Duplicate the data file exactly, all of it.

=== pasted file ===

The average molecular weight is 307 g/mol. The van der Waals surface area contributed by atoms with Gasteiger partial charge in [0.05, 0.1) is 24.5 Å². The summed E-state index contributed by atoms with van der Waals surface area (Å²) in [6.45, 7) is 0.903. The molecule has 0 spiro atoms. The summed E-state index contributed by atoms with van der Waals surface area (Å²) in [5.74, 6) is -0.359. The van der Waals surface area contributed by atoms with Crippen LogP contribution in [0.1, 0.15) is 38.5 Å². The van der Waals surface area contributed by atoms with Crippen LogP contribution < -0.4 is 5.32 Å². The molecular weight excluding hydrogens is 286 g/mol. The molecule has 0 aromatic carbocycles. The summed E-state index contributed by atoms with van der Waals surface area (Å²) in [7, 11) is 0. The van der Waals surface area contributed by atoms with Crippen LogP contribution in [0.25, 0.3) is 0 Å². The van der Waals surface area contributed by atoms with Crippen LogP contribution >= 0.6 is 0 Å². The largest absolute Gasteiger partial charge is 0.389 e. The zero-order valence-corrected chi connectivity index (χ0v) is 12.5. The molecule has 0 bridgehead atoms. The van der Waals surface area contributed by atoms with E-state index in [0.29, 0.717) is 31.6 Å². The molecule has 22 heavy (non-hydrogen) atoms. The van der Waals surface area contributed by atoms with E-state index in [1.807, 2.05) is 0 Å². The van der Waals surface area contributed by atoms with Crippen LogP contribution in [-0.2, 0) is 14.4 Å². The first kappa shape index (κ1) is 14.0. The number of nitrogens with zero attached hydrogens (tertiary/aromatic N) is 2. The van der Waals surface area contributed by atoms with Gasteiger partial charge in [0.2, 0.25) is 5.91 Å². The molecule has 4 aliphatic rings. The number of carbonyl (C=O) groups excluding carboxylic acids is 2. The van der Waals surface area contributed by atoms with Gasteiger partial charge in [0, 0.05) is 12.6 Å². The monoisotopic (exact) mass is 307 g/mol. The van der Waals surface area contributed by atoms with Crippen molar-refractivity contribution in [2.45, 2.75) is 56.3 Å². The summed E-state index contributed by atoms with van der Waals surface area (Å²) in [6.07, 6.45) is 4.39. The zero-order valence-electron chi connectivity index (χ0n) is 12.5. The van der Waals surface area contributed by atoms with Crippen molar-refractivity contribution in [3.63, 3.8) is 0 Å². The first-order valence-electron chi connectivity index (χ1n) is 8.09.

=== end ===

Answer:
The average molecular weight is 307 g/mol. The van der Waals surface area contributed by atoms with Gasteiger partial charge in [0.05, 0.1) is 24.5 Å². The summed E-state index contributed by atoms with van der Waals surface area (Å²) in [6.45, 7) is 0.903. The molecule has 0 spiro atoms. The summed E-state index contributed by atoms with van der Waals surface area (Å²) in [5.74, 6) is -0.359. The van der Waals surface area contributed by atoms with Crippen LogP contribution in [0.1, 0.15) is 38.5 Å². The van der Waals surface area contributed by atoms with Crippen LogP contribution < -0.4 is 5.32 Å². The molecular weight excluding hydrogens is 286 g/mol. The molecule has 0 aromatic carbocycles. The summed E-state index contributed by atoms with van der Waals surface area (Å²) in [7, 11) is 0. The van der Waals surface area contributed by atoms with Crippen LogP contribution in [0.25, 0.3) is 0 Å². The van der Waals surface area contributed by atoms with Crippen LogP contribution >= 0.6 is 0 Å². The largest absolute Gasteiger partial charge is 0.389 e. The zero-order valence-corrected chi connectivity index (χ0v) is 12.5. The molecule has 0 bridgehead atoms. The van der Waals surface area contributed by atoms with E-state index in [0.29, 0.717) is 31.6 Å². The molecule has 22 heavy (non-hydrogen) atoms. The van der Waals surface area contributed by atoms with E-state index in [1.807, 2.05) is 0 Å². The van der Waals surface area contributed by atoms with Crippen LogP contribution in [-0.2, 0) is 14.4 Å². The first kappa shape index (κ1) is 14.0. The number of nitrogens with zero attached hydrogens (tertiary/aromatic N) is 2. The van der Waals surface area contributed by atoms with Gasteiger partial charge in [0.2, 0.25) is 5.91 Å². The molecule has 4 aliphatic rings. The number of carbonyl (C=O) groups excluding carboxylic acids is 2. The van der Waals surface area contributed by atoms with Gasteiger partial charge in [0, 0.05) is 12.6 Å². The monoisotopic (exact) mass is 307 g/mol. The van der Waals surface area contributed by atoms with Crippen molar-refractivity contribution in [2.45, 2.75) is 56.3 Å². The summed E-state index contributed by atoms with van der Waals surface area (Å²) in [6.07, 6.45) is 4.39. The zero-order valence-electron chi connectivity index (χ0n) is 12.5. The van der Waals surface area contributed by atoms with Crippen molar-refractivity contribution in [3.63, 3.8) is 0 Å². The first-order valence-electron chi connectivity index (χ1n) is 8.09.